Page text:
#1
For those of you that have them: how many springs do you use?

I have a classic fender vibrato (read: untunable), not a floyd-rose, and i put four springs in it almost immediately after i bought it, and then recently put the fifth spring in. I think my guitar sounds much better and the tuning is much more stable, but what do y'all think?

p.s.
I know some people call it a tremelo arm, but that's just wrong.
#2
i personally, tore the bridge out of my stratocaster and replaced it with a fixed bridge. but yeah, the more springs you have on a vibrato, the better the tuning stability will be
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#3
On my old squire i used all five springs in the back, and still used the whammy. I bent 3 bars all to hell, but it sure did stay in tune!

On my american strat I use four springs but I keep it locked down, because to have it whammy proporly it needs to be floating, and I don't like playing shows where I can go out of tune when I break a string. This way if I break one i still stay perfectly in tune.

Vintage Fender bridges can be tunable, with alot of springs in the back, and monster strings (think SRV kinda strings)
#4
i use 3 springs in my strat with hybrid slinkys 9 - 46's handles tuning very well, i found removing string trees improved tuning stability
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#5
I use three, and a floating bridge.
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#6
yes floating bridge also!
Spear Gladius II
Squire Standard Stratocaster LTD ED c/w hotrails
Squire Deluxe Strat c/w Hotrails
Dean Baby V
Tanglewood Acoustic
Bugera 333 Head
Laney Cab Vintage 30's
Dunlop Crybaby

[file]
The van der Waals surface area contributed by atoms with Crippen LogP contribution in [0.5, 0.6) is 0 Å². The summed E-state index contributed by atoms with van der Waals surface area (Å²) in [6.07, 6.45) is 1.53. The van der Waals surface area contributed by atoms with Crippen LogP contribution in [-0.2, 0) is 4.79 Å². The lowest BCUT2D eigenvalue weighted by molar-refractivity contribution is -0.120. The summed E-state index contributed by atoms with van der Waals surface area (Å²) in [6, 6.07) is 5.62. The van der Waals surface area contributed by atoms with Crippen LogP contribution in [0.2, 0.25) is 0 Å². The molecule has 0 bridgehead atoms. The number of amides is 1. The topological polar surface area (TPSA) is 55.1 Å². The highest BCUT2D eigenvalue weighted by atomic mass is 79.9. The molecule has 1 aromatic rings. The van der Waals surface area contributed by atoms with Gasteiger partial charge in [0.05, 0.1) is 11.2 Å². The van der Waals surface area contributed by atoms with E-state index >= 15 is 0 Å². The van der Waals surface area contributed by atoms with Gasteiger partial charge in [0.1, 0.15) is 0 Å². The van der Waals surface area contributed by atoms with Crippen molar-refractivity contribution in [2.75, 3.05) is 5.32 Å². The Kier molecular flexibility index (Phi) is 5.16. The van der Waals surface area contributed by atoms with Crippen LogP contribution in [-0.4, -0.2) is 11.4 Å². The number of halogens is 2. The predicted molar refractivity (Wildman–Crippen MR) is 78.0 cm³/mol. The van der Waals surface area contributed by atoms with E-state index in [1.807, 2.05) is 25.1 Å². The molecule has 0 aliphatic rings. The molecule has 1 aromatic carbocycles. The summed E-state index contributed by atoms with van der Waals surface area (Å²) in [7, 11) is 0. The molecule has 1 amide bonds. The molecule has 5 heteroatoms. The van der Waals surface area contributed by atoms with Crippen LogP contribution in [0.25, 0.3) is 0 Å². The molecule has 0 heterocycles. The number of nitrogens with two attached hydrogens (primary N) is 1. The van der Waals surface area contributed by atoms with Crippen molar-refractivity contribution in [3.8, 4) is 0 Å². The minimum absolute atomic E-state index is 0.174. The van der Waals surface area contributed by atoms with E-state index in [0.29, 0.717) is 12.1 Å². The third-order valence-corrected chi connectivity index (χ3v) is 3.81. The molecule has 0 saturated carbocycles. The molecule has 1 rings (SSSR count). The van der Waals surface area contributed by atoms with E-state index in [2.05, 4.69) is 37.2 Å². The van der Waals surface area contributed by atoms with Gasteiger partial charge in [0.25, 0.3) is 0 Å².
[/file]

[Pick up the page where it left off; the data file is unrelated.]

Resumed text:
Boss RC-2
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Marshall Jackhammer
#7
I used to have three in the back of my MIM Fat Strat, but I switched from 9's up to 11's and I had to add two more.
#8
Quote by Tedforpresident
I know some people call it a tremelo arm, but that's just wrong.


why is that wrong? what makes your logic so right? they're the same damn thing
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#10
Quote by hawk5211
^lol no they're not......


they do the exact same thing in that they loosen or tighten the tention of the strings (via the bridge) to affect pitch. the only difference beyween something like a bigsby and a floyd rose is the how dramatic in pitch the strings can be affected.
Quote by pedaler466
Shreadhead22 had nothing helpful to say to me. He just immediatly started being a prick.

Quote by Yngwi3
Shredhead's advice is the best in the thread.


-Mesa Roadster
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-'93 Gibby LP studio
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-EB volume
-Shure Wireless
#11
I use 3, staggered tuners and no trees, but I think really it might come down to a combination of the # of springs used, how tight you've got the claw and how heavy the string are.
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#12
Quote by shredhead22
they do the exact same thing in that they loosen or tighten the tention of the strings (via the bridge) to affect pitch. the only difference beyween something like a bigsby and a floyd rose is the how dramatic in pitch the strings can be affected.

Technically, tremolo is a fluctuation in volume and vibrato is a fluctuation in pitch. But seriously, anyone who says either is wrong is just being a pedantic asshole.
#13
Quote by LastAuramancer
i personally, tore the bridge out of my stratocaster and replaced it with a fixed bridge. but yeah, the more springs you have on a vibrato, the better the tuning stability will be


That's just not correct depending on the setup. On a floating bridge, the fewer the better IMO. If you're just locking the bridge to the top, then why even both screwing the arm in?